Title:
Character auto-completion for online east asian handwriting input
United States Patent 8542927
Abstract:
An exemplary method includes receiving stroke information for a partially written East Asian character, the East Asian character representable by one or more radicals; based on the stroke information, selecting a radical on a prefix tree wherein the prefix tree branches to East Asian characters as end states; identifying one or more East Asian characters as end states that correspond to the selected radical for the partially written East Asian character; and receiving user input to verify that one of the identified one or more East Asian characters is the end state for the partially written East Asian character. In such a method, the selection of a radical can occur using radical-based hidden Markov models. Various other exemplary methods, devices, systems, etc., are also disclosed.


Inventors:
Liu, Peng (Beijing, CN)
Ma, Lei (Beijing, CN)
Soong, Frank Kao-ping (Beijing, CN)
Application Number:
12/146874
Publication Date:
09/24/2013
Filing Date:
06/26/2008
Assignee:
Microsoft Corporation (Redmond, WA, US)
Primary Class:
Other Classes:
345/179, 382/187, 382/190, 382/224, 382/225, 382/226
International Classes:
G06K9/18
Field of Search:
382/185, 382/187, 382/190, 382/224-231, 345/179
View Patent Images:
US Patent References:
Other References:
“Dynamic Programming Search for Continuous Speech Recognition”, IEEE, Sep. 1999, pp. 64-83.
Hui, et al., “Joint Interpretation of Input Speech and Pen Gestures for Multimodal Human-Computer Interaction”, pp. 1-4.
Hyvonen, et al., “Semantic Autocompletion”, pp. 1-13.
Liu, et al., “Online Recognition of Chinese Characters: The State-of-the-Art”, IEEE, vol. 26, No. 2, Feb. 2005, pp. 198-213.
Liu, et al., “Word Graph Based Speech Recognition Error Correction by Handwriting Input”, ACM, 2006, pp. 339-346.
Lo, et al., “Generalized Posterior Probability for Minimizing Verification Errors at Subword, Word and Sentence Levels”, IEEE, 2004, pp. 13-16.
Okamotoa, et al., “Direction-Change Features of Imaginary Strokes for Online Handwriting Character Recognition”, pp. 1-5.
Tokuda, et al., “Multi-Space Probability Distribution HMM”, IEICE, vol. E85-D, No. 3, Mar. 2002, pp. 455-464.
Watanabe, et al., “Semi-Synchronous Speech and Pen Input”, IEEE, 2007, pp. IV-409-IV-412.
Williamson, et al., “Dynamics and Probabilistic Text Entry”, Jun. 11, 2003, pp. 1-11.
Zhou, et al., “Improved Chinese Character Input by Merging Speech and Handwriting Recognition Hypotheses,”, IEEE, 2006, pp. I-609-I-612.
Primary Examiner:
Vu, Kim
Assistant Examiner:
Li, Ruiping
Attorney, Agent or Firm:
Lee & Hayes, PLLC
Claims:
The invention claimed is:

1. A method, implemented by a computing device, comprising: receiving stroke information relating to a partially written East Asian character, the partially written East Asian character being composed of one or more radicals; identifying the one or more radicals contained in the partially written East Asian character via one or more trained hidden Markov models; selecting a radical in a prefix tree, wherein the prefix tree branches to East Asian characters as end states, the selecting comprising: calculating a best partial matching score between the one or more radicals contained in the partially written East Asian character and the radical in the prefix tree; and calculating a partial matching score for each character in the prefix tree based on the best partial matching score; identifying an East Asian character as an end state from the prefix tree based on the partial matching score; receiving user input to verify that the identified East Asian character is the end state for the partially written East Asian character; and replacing the received stroke information with the identified East Asian character verified by the user input.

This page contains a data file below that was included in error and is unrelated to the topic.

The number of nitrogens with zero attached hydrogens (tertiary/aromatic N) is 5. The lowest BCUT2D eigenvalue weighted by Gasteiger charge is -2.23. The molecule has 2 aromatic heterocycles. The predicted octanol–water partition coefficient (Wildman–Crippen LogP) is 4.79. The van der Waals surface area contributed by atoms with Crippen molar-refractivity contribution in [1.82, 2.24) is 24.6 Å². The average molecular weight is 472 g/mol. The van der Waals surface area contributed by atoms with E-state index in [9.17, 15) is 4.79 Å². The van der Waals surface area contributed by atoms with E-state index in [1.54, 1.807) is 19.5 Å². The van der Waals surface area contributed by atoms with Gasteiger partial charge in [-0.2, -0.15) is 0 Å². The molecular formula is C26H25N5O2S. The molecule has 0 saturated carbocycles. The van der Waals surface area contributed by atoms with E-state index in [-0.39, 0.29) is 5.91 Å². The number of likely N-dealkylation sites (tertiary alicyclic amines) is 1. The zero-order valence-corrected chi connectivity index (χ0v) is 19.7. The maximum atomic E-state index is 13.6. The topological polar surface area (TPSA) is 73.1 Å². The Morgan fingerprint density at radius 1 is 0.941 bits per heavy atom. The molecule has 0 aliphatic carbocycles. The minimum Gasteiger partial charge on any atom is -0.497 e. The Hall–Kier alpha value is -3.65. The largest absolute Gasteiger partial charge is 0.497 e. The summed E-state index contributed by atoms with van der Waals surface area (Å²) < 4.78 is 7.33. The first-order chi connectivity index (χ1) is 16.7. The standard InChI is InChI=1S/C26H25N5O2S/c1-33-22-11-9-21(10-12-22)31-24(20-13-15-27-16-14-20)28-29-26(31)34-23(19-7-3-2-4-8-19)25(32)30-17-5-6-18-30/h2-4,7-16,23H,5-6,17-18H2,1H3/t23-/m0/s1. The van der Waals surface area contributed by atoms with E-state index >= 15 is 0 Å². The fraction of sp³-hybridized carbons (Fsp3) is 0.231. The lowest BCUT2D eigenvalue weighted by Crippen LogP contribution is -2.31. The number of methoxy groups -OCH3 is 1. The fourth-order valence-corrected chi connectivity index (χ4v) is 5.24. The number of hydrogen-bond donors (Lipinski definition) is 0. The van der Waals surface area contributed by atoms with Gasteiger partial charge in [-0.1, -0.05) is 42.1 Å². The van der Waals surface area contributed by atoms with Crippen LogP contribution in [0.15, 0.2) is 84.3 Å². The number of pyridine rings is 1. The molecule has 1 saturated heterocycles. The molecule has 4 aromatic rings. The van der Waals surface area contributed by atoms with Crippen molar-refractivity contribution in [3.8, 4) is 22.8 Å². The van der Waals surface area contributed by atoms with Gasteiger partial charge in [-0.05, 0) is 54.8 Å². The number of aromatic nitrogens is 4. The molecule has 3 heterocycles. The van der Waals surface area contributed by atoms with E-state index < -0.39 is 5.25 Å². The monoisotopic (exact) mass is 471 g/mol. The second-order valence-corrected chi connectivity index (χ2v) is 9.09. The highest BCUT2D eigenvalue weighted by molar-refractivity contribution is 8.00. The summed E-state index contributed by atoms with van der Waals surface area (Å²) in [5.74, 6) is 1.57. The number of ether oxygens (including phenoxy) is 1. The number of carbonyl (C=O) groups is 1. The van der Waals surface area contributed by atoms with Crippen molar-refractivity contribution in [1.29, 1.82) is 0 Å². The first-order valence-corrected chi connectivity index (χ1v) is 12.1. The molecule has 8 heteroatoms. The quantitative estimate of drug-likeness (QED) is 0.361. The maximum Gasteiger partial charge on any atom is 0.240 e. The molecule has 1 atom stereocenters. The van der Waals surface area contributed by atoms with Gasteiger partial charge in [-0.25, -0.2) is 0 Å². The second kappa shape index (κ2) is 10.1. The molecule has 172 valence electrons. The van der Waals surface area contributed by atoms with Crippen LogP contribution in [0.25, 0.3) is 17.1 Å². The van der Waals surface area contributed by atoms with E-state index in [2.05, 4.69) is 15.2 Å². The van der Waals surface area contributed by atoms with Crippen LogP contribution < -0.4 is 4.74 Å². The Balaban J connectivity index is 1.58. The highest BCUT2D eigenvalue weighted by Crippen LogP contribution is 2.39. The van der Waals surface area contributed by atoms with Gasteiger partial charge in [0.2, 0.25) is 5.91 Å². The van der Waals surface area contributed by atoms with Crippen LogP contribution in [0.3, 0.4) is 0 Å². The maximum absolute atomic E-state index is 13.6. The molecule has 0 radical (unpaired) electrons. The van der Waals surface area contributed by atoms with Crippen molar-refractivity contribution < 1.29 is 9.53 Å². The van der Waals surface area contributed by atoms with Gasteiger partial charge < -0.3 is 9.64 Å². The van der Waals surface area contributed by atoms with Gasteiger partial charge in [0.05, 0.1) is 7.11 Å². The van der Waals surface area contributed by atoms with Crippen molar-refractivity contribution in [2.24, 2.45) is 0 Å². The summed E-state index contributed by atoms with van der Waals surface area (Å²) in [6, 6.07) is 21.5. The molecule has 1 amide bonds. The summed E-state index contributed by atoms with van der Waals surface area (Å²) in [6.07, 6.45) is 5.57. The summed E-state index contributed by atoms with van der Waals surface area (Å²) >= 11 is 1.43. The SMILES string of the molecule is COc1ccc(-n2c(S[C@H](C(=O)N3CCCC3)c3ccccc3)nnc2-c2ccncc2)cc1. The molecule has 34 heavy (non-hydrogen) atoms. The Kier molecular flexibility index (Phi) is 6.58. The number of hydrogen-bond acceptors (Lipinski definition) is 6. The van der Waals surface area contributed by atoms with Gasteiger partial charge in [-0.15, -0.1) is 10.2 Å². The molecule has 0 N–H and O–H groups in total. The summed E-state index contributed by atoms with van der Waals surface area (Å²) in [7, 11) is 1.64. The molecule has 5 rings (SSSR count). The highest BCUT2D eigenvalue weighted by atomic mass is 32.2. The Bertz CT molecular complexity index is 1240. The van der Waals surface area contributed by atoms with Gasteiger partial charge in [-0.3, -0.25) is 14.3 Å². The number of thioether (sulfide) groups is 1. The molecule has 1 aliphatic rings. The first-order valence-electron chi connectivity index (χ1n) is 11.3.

2. The method of claim 1 further comprising displaying the identified East Asian character.

3. The method of claim 1 wherein the stroke information comprises imaginary and real stroke information and wherein the selecting comprises selecting based on the imaginary and real stroke information.

4. The method of claim 1 further comprising receiving audio information.

5. The method of claim 4 wherein the selecting a radical comprises selecting based at least in part on the received audio information.

6. The method of claim 4 wherein the identifying the East Asian character comprises identifying based at least in part on the received audio information.

7. The method of claim 1 wherein the receiving user input comprises receiving audio information.

8. The method of claim 1 wherein the selecting comprises selecting based at least in part on slope and curvature of a pen trajectory.

9. The method of claim 1 wherein the receiving stroke information and the receiving user input occurs online.

10. The method of claim 1 wherein the selecting comprises selecting based at least in part on one or more trained hidden Markov models.